Fifty Jewish Messiahs

Fifty Jewish Messiahs

by Jerry Rabow

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Overview

It is a little known fact that there have been more than fifty prominent Jewish 'Messiahs'. These characters, though unrenowned today, inspired messianic fervor that at times seized the whole Jewish, Christian, Muslim and even secular worlds. The stories of these fifty Messiahs, both male and female, are unknown - suppressed by Jewish religious authorities or ignored by historians of all religions. Until now.
In Fifty Jewish Messiahs, these Jewish Messiahs are remembered, and now their forgotten stories - whether humorous, bizarre, tragic or solemn - are finally told.
*The Messiah who killed the Pope
*The Messiah who was saved from the Inquisition when the Pope hid him in the Vatican
*The Messiah who demanded that his head be cut off in order to prove his immortality
*The Messiah who defied the Holy Roman Emperor
*The 17th century Messiah whose followers continued their secret society into the 20th century
*And to contemporary times and the story of the late Lubavitcher Rebbe, Menachem Mendel Schneerson, and how he inspired a passionate and devoted following.

Above all, Fifty Jewish Messiahs examines humanity, not divinity, and history rather than theology. Taken together, these intriguing stories paint a vivid portrait of the universal and timeless human need for optimism, and hope in a better future.

Product Details

BN ID: 2940044173446
Publisher: Gefen Publishing House
Publication date: 01/10/2002
Sold by: Barnes & Noble
Format: NOOK Book
File size: 1 MB

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50 Jewish Messiahs: The Untold Life Stories of 50 Jewish Messiahs since Jesus 5 out of 5 based on 0 ratings. 1 reviews.
Guest More than 1 year ago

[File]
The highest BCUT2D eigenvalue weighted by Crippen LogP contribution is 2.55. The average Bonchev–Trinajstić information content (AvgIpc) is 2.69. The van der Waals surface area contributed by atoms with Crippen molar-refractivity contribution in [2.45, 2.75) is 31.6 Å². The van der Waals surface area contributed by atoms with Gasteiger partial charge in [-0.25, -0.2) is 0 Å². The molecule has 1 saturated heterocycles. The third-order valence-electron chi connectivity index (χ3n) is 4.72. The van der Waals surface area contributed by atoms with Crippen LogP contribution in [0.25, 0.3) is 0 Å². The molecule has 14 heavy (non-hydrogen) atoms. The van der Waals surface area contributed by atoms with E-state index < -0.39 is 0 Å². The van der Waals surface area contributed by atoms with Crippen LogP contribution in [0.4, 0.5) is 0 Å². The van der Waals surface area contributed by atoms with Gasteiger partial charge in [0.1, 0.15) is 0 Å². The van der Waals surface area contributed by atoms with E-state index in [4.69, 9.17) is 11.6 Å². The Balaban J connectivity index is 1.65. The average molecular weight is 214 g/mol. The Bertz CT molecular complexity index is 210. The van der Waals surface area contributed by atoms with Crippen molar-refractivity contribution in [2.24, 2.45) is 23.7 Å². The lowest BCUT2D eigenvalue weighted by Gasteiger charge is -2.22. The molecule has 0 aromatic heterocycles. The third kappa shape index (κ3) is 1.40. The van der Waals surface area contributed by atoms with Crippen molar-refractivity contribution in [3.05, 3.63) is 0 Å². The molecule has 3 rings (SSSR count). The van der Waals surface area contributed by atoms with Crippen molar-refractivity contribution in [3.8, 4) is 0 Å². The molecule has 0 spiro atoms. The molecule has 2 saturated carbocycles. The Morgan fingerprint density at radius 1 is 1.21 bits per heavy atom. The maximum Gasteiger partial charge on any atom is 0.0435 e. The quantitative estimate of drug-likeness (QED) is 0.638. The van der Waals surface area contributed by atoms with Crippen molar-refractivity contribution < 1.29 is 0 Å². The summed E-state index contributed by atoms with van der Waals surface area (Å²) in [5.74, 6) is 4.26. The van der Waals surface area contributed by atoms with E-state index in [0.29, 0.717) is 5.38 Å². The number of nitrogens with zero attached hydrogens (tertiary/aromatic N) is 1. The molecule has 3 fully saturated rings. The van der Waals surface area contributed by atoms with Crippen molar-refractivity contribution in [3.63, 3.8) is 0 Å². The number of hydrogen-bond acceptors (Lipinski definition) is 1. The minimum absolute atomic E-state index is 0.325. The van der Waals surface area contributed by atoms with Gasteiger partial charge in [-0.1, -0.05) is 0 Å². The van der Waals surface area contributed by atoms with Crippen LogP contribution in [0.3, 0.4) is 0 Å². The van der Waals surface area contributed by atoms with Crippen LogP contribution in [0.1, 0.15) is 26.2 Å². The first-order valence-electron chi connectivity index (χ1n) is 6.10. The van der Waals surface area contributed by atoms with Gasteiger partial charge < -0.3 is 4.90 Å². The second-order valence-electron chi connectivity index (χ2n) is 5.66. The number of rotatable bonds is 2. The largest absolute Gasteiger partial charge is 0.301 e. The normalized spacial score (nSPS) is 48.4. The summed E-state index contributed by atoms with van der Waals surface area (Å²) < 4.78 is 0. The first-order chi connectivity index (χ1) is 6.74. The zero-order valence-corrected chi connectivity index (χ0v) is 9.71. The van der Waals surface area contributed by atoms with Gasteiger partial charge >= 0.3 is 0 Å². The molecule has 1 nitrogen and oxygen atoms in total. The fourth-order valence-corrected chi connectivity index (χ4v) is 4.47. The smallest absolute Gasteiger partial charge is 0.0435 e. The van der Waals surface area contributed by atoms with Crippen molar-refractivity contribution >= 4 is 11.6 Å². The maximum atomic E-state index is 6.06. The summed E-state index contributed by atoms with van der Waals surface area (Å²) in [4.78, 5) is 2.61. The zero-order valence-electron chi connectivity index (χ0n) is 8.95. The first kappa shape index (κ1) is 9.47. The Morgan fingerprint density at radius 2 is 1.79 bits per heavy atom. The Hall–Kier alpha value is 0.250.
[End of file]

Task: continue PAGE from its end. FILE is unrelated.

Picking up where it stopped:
This is a sane and sensible look at the major figures who have claimed to be Mosheach. Rabow writes clearly and well, and seems to have no special ax to grind. He points out that most of these Messiahs have brought disaster of one kind of another to the people who followed them. Of course the greatest example and a central one for Jewish history is Shabbetai Zvi. Gershom Scholem the great founding father of scholarly research into the mystical strains of Judaism wrote a monumental work tracing the story of Shabbetai Zvi, and its aftermath. Rabow does not tell the story in the same depth, but he does indicate how a desperate Jewish world followed after Shabbetai Tzvi and lost their possessions and in many cases their lives. He also tells the story of the Donmeh the hidden Sabbatian sect which continued to live three centuries afterward. Rabow also tells the story of the worst of them ethically Jacob Frank. The effect of reading these stories should not be to cancel in each Jewish heart the Messianic expectation but rather to have a certain wariness and reserve before all posssible claimants to the Crown. Fortunately too today thanks to the Jewish return to the land of Israel, and Jewish independance there is not the same desperation there has often been through times of great persecution. Rakow also outlines different Messianic ideas putting special emphasis on the Maimonedean idea of a Messiah as one bringing peace to the world so that Mankind can be occupied with higher spiritual things. This is a very good book, enjoyable and easy to read. Highly recommended.